Jeff Baker on playing at home, and almost playing for the Nationals


(AP Photo/Wilfredo Lee)

Tuesday night, Marlins utility man Jeff Baker made his first appearance at Nationals Park this season. If things had unfolded differently this winter, Baker could have been playing for the Nationals.

The Nationals showed interest in Baker and kept in touch with his agent, Scott Boras, who they’ve done much business with, all winter long. Baker, a Woodbridge native who attended Gar-Field High, confirmed the Nationals’ desire to sign him as a free agent before Wednesday night’s game.

“We maintained contact with them through the whole process,” Baker said. “We had four teams that we thought were good fits. They were one of them. We ended up going with Miami.”

Baker appealed to the Nationals because he would have added a powerful right-handed bat to their bench, and he can play second base as well as all four corner positions. In 2013, Baker slugged .667 against left-handed pitching in 123 plate appearances. After the Nationals signed Kevin Frandsen, General Manager Mike Rizzo pointed to the Nationals’ missing out on Baker as one reason why.

The Nationals signed Frandsen to a one-year, $900,000 contract. Baker agreed with Miami on a two-year, $3.7 million deal, so signing Baker would not have required breaking the bank. Before the Nationals’ home opener, though, Principal Owner Mark Lerner said the Nationals were “beyond topped out” with a payroll of $134.7 million.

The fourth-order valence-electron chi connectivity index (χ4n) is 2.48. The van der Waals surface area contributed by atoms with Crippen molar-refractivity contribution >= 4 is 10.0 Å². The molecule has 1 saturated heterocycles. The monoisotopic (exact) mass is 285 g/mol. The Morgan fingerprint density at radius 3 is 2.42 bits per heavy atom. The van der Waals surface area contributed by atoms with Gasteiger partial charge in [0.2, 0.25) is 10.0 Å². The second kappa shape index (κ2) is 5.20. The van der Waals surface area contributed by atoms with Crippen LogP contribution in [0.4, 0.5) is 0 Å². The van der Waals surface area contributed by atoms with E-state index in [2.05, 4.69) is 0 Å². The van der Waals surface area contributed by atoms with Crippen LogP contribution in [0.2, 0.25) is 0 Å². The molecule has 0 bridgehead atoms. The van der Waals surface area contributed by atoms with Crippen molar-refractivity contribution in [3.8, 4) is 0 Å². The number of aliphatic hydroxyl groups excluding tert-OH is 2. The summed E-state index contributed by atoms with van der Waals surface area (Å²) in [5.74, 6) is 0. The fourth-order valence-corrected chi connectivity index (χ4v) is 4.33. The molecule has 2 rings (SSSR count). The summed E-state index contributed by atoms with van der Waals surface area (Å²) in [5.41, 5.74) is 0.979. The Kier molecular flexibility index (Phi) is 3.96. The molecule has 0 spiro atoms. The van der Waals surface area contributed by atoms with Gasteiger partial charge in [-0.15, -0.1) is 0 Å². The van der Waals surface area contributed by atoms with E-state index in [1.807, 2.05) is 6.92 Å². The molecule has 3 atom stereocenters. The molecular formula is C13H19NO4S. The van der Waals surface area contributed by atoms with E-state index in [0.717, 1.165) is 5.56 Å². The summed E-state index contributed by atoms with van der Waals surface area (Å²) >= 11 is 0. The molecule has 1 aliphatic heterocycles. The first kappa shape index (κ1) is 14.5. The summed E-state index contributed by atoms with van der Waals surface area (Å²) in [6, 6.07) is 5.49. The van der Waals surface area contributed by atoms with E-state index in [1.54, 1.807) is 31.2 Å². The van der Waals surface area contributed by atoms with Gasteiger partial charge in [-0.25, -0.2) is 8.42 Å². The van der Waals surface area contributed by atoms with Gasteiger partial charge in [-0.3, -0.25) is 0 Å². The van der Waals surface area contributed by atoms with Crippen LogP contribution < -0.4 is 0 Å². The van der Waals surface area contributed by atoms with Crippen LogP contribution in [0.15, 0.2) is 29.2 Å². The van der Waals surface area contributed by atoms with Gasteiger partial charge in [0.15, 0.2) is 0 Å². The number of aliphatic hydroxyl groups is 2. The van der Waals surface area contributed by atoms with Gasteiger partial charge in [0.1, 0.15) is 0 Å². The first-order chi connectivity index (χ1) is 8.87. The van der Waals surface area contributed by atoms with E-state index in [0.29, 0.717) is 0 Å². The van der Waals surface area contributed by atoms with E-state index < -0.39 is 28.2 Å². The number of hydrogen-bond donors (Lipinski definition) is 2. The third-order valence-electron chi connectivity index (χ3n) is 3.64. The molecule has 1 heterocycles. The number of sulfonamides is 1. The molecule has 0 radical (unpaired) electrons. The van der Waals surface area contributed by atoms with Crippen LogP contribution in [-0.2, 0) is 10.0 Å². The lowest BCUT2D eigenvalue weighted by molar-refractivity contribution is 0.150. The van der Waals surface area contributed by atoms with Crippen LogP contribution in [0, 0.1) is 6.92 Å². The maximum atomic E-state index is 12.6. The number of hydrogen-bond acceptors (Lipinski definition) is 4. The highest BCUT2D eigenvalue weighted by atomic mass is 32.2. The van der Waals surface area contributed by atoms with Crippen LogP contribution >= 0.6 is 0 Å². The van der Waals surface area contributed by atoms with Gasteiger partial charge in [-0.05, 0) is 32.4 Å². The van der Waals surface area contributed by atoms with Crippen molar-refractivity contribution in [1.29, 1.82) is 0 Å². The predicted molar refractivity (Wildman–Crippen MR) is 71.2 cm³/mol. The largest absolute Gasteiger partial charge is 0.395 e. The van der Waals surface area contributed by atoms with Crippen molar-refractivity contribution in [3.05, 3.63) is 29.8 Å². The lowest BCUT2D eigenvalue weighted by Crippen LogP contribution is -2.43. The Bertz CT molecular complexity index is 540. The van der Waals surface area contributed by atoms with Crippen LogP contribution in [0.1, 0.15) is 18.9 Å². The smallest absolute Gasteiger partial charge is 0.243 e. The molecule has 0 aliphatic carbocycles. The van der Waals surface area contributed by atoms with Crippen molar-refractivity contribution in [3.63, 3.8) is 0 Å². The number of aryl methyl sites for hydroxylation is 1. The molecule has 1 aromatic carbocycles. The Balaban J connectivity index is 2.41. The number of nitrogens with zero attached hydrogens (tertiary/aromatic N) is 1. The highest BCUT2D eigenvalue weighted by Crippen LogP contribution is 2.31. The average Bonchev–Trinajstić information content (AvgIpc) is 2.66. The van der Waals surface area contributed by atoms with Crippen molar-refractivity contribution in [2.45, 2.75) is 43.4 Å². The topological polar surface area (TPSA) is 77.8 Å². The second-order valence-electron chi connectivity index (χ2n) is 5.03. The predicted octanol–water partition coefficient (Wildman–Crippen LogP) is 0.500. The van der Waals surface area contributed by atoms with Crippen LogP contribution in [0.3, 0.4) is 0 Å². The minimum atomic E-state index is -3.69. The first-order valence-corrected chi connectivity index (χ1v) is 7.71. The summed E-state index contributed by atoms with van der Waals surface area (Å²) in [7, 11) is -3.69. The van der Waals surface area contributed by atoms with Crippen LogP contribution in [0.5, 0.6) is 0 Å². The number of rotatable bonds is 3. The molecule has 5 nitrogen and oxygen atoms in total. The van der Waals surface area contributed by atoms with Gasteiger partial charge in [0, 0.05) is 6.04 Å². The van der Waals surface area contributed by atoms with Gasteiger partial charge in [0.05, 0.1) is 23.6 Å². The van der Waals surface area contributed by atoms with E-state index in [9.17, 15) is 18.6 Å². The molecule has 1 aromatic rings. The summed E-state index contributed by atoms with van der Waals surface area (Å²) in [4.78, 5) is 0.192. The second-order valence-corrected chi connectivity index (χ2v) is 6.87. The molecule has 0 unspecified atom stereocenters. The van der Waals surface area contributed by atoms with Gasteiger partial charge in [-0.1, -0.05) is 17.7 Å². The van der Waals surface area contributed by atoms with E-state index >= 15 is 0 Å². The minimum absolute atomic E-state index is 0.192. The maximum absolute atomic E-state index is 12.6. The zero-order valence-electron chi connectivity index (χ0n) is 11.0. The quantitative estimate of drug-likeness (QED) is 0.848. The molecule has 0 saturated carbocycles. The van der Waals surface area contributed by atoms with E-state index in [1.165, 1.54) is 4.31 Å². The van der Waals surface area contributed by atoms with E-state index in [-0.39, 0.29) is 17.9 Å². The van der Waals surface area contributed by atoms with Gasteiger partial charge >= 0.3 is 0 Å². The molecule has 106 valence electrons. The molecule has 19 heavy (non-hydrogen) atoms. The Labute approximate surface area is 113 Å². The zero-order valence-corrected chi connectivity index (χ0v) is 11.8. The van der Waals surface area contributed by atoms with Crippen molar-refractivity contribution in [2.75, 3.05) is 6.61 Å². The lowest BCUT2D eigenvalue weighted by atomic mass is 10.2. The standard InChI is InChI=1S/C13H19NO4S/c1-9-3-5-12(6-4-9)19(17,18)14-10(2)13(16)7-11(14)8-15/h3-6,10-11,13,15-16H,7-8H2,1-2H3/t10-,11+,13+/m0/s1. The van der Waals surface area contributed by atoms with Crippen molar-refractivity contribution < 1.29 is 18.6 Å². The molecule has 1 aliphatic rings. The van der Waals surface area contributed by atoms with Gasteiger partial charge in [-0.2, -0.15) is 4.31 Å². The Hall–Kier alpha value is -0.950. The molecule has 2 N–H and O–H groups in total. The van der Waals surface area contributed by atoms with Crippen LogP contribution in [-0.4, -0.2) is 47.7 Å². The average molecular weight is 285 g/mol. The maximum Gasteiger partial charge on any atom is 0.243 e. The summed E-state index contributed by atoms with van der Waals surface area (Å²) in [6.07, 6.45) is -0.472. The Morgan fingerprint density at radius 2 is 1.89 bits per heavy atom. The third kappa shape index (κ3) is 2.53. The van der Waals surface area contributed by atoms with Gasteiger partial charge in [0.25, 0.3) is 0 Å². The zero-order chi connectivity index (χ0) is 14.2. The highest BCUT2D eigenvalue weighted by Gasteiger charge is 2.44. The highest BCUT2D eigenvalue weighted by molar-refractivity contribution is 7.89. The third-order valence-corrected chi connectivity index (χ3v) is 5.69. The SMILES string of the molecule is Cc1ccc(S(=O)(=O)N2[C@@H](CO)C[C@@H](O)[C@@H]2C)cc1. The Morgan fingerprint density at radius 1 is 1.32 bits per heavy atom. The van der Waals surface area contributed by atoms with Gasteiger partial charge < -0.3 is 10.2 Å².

Baker did not delve into the negotiations between him and the Nationals. “It’s water under the bridge at this point,” he said. But he explained why he would have liked to play in Washington.

“There’s a lot of plusses to playing in D.C. for me,” Baker said. “One, it’s home. Two, it’s a team that’s ready to win. I liked Matt Williams, how he went about his business when he was in Arizona. That would have been a definite plus, playing over there for him. There’s a lot of good things about D.C. that made it tough.”

Baker, the 1999 All-Met Player of the Year, still lives in the area and looks forward to trips to Nationals Park. He stays at home and sees family and friends. He receives plenty of ticket requests.

“When you’re playing the Marlins on a Tuesday, we tell them to go to the box office,” Baker said. “It was definitely a little sparse out there.”

Those friends and family could have been rooting for him on the home team. “All I can say is, it was on the radar and it was a good fit,” Baker said. “We just liked the fit here a little better.”

Adam Kilgore covers the Nationals for The Washington Post.
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Adam Kilgore · April 9

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